Remember Napster? The music-sharing website that distributed music files to strangers over the internet for free? It operated for about two years until it was shut down by legal action. Napster users clearly violated the copyright laws and the courts put an end to the most serious music pirating scheme ever. Now, instead of pirates, Apple and Amazon sell emusic. They see the writing on the wall with ebooks, and are participating in the push for used ebooks. “An online used ebook market could affect the business of ebooks much in the same way that Amazon’s online used book market affected the print trade 13 years ago, the New York Times points out: ‘The price on the Internet for many used books these days is a penny.’”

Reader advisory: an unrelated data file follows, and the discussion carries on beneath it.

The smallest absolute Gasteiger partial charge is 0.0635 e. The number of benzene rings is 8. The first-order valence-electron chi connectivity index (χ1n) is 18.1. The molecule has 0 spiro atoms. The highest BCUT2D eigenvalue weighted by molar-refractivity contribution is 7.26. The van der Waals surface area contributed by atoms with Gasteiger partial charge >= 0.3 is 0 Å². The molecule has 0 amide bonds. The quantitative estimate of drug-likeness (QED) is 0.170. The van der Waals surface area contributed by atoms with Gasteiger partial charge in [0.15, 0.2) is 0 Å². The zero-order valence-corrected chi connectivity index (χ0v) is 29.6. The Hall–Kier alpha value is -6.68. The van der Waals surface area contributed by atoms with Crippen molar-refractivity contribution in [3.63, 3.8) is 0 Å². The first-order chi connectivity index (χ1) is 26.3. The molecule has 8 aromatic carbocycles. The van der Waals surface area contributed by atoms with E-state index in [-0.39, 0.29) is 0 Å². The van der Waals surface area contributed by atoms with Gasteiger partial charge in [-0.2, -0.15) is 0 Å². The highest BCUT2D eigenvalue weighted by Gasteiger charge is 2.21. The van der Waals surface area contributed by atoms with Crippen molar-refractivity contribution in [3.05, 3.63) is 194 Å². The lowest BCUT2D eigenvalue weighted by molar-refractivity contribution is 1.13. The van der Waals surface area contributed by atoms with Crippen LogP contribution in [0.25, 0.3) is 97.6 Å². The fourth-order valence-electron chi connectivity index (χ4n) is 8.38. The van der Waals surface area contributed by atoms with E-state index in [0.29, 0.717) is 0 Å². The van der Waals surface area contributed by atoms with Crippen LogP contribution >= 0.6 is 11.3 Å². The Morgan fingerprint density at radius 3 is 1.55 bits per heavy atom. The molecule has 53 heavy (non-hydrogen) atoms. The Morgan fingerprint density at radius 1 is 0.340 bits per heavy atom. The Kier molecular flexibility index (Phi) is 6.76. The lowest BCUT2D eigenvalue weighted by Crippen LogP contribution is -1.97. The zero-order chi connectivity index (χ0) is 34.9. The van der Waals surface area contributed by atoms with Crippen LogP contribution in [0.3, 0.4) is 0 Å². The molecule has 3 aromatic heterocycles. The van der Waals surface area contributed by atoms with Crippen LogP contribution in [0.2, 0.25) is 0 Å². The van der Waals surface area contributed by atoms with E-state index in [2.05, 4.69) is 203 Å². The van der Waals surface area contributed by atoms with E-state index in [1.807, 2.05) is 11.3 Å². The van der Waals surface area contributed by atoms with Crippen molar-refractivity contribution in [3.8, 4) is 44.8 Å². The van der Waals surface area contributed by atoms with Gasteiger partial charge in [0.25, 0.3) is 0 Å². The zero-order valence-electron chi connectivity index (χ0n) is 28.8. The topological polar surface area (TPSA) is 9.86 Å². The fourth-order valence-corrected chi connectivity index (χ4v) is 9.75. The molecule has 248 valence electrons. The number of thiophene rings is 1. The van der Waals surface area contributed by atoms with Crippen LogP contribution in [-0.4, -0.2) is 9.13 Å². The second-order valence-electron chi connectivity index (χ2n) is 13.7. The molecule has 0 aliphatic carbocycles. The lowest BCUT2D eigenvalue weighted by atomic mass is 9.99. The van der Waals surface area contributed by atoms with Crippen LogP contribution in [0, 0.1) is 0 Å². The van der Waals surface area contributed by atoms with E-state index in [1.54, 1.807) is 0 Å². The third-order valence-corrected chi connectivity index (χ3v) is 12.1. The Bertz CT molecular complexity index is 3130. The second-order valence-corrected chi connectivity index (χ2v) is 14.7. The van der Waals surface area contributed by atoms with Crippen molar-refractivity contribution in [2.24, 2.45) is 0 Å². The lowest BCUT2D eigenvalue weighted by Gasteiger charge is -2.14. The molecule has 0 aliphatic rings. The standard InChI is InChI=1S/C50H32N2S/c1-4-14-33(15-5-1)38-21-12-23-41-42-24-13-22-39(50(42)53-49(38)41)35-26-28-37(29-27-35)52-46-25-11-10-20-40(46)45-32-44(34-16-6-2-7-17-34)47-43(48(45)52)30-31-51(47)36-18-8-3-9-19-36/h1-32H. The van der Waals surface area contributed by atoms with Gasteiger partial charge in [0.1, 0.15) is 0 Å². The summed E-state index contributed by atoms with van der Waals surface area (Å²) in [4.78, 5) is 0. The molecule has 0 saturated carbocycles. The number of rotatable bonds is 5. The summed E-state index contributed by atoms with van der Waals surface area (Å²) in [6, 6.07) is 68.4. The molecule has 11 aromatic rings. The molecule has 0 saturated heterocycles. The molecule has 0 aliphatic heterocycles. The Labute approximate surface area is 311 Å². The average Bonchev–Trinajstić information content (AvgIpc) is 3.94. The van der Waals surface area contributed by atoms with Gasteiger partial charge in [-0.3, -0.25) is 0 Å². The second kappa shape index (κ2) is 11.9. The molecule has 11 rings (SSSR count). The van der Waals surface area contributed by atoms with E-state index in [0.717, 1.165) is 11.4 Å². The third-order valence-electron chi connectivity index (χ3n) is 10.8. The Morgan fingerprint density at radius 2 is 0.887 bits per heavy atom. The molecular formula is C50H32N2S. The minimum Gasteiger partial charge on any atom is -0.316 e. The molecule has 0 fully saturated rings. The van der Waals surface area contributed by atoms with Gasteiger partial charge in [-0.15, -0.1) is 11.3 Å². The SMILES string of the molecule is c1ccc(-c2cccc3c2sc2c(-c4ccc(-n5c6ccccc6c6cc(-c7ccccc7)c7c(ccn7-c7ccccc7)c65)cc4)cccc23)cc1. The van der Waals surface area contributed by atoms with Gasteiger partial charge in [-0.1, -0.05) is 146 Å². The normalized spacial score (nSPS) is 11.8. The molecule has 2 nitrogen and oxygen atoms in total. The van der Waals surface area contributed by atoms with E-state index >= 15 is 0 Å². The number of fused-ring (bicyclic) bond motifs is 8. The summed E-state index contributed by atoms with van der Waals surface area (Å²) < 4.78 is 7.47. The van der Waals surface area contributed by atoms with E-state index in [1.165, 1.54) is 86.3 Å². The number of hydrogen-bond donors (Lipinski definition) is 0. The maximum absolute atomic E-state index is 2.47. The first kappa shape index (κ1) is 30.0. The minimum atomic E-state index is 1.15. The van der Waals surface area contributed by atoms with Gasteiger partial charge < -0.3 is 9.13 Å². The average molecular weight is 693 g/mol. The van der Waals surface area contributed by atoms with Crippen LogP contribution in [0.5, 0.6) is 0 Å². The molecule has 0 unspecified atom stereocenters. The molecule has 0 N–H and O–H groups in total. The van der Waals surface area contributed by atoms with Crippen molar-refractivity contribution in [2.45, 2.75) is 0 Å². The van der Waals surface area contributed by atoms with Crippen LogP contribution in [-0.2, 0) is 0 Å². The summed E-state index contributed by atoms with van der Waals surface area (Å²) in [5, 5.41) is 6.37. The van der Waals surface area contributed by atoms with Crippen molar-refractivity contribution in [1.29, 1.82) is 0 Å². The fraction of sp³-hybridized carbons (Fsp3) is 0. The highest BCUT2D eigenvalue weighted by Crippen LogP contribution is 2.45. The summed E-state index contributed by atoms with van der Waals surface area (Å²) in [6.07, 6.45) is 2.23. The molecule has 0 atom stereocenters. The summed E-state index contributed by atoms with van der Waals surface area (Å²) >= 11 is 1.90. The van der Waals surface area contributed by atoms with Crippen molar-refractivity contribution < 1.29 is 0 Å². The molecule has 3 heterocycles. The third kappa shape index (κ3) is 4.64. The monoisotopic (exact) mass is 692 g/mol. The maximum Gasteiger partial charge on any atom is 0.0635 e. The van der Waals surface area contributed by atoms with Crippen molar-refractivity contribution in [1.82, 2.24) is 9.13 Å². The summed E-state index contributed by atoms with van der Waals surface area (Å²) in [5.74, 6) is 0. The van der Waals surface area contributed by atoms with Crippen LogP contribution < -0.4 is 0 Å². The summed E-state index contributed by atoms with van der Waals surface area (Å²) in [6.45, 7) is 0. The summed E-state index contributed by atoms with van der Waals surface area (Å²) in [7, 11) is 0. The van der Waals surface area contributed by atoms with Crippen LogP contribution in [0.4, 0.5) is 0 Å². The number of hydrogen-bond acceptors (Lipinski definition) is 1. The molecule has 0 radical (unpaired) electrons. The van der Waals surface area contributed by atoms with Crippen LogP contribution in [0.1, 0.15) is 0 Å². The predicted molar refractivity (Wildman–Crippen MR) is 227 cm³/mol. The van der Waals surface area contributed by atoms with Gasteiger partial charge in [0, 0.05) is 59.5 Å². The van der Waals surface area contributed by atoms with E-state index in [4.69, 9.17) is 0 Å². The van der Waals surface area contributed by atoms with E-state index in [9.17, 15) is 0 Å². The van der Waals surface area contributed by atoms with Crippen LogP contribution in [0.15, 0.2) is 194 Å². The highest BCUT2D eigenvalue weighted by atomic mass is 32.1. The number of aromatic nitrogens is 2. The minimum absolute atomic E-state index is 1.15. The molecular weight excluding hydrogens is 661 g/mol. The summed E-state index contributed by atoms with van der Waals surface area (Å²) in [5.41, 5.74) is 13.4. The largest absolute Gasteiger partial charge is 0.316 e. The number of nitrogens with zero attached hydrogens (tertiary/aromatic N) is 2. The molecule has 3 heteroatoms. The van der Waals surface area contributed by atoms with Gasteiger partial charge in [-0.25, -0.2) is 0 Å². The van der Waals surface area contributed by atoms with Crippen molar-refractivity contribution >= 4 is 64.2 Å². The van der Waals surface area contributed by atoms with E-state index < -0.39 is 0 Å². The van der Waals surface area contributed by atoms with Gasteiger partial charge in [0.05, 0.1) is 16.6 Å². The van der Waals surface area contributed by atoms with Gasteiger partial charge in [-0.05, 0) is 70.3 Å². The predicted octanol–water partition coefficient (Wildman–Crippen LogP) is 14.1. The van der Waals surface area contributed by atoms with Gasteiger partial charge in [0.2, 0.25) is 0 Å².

Reminiscent of Napster, today a number of websites make the full texts of copyright protected books available free to download. Library Genesis and Bookos.org give away millions of ebooks and scientific articles. Like Napster, book pirates distribute the protected works without any digital protection. They have libraries of texts central to all academic disciplines, including manuscripts by several scholars in my department -- for free, and in text-searchable PDF format. Ebookoid.com has a similar free database and charges users up to $1 for other books, with a request form for users that don’t find what they want. Since most of the ebooks are absolutely free, and there is no advertising on the site, the motivation for these sites is not economic.